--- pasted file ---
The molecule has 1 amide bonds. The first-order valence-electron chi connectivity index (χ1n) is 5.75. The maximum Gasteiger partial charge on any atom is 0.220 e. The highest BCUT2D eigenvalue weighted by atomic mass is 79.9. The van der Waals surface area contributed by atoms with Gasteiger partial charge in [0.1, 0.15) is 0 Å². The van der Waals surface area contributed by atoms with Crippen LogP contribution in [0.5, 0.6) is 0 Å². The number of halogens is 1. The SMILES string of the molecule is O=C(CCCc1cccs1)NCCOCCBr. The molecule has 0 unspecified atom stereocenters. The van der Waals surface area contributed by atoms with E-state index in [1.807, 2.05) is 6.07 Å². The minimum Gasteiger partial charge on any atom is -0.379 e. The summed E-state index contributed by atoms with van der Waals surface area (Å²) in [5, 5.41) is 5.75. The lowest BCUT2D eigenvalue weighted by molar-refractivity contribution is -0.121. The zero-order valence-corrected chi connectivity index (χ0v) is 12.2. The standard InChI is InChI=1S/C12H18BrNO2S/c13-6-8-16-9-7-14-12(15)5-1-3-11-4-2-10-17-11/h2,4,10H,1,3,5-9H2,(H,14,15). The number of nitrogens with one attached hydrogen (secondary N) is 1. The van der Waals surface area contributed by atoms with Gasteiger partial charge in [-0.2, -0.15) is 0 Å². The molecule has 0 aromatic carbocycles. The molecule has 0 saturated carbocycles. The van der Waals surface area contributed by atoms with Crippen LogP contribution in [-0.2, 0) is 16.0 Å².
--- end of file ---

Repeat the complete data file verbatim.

The molecule has 1 amide bonds. The first-order valence-electron chi connectivity index (χ1n) is 5.75. The maximum Gasteiger partial charge on any atom is 0.220 e. The highest BCUT2D eigenvalue weighted by atomic mass is 79.9. The van der Waals surface area contributed by atoms with Gasteiger partial charge in [0.1, 0.15) is 0 Å². The van der Waals surface area contributed by atoms with Crippen LogP contribution in [0.5, 0.6) is 0 Å². The number of halogens is 1. The SMILES string of the molecule is O=C(CCCc1cccs1)NCCOCCBr. The molecule has 0 unspecified atom stereocenters. The van der Waals surface area contributed by atoms with E-state index in [1.807, 2.05) is 6.07 Å². The minimum Gasteiger partial charge on any atom is -0.379 e. The summed E-state index contributed by atoms with van der Waals surface area (Å²) in [5, 5.41) is 5.75. The lowest BCUT2D eigenvalue weighted by molar-refractivity contribution is -0.121. The zero-order valence-corrected chi connectivity index (χ0v) is 12.2. The standard InChI is InChI=1S/C12H18BrNO2S/c13-6-8-16-9-7-14-12(15)5-1-3-11-4-2-10-17-11/h2,4,10H,1,3,5-9H2,(H,14,15). The number of nitrogens with one attached hydrogen (secondary N) is 1. The van der Waals surface area contributed by atoms with Gasteiger partial charge in [-0.2, -0.15) is 0 Å². The molecule has 0 aromatic carbocycles. The molecule has 0 saturated carbocycles. The van der Waals surface area contributed by atoms with Crippen LogP contribution in [-0.2, 0) is 16.0 Å².